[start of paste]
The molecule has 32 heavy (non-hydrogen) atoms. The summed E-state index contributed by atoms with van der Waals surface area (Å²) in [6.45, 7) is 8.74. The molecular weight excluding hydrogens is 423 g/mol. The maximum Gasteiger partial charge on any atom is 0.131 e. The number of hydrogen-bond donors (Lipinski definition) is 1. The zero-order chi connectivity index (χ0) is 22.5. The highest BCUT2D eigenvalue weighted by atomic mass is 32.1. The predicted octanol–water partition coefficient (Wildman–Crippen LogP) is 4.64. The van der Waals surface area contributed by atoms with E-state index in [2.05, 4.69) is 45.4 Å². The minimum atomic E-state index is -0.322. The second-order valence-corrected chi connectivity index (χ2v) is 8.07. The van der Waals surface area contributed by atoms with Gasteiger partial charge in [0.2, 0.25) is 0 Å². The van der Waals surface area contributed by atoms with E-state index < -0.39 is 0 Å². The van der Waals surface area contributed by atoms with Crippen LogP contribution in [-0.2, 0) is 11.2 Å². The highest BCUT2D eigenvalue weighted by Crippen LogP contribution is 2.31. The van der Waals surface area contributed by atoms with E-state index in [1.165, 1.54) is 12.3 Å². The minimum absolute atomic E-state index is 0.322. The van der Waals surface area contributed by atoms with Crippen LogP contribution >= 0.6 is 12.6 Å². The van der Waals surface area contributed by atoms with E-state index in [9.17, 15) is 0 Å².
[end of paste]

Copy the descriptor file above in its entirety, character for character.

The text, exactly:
The molecule has 32 heavy (non-hydrogen) atoms. The summed E-state index contributed by atoms with van der Waals surface area (Å²) in [6.45, 7) is 8.74. The molecular weight excluding hydrogens is 423 g/mol. The maximum Gasteiger partial charge on any atom is 0.131 e. The number of hydrogen-bond donors (Lipinski definition) is 1. The zero-order chi connectivity index (χ0) is 22.5. The highest BCUT2D eigenvalue weighted by atomic mass is 32.1. The predicted octanol–water partition coefficient (Wildman–Crippen LogP) is 4.64. The van der Waals surface area contributed by atoms with E-state index in [2.05, 4.69) is 45.4 Å². The minimum atomic E-state index is -0.322. The second-order valence-corrected chi connectivity index (χ2v) is 8.07. The van der Waals surface area contributed by atoms with Gasteiger partial charge in [0.2, 0.25) is 0 Å². The van der Waals surface area contributed by atoms with E-state index < -0.39 is 0 Å². The van der Waals surface area contributed by atoms with Crippen LogP contribution in [-0.2, 0) is 11.2 Å². The highest BCUT2D eigenvalue weighted by Crippen LogP contribution is 2.31. The van der Waals surface area contributed by atoms with E-state index in [1.165, 1.54) is 12.3 Å². The minimum absolute atomic E-state index is 0.322. The van der Waals surface area contributed by atoms with Crippen LogP contribution >= 0.6 is 12.6 Å². The van der Waals surface area contributed by atoms with E-state index in [9.17, 15) is 0 Å².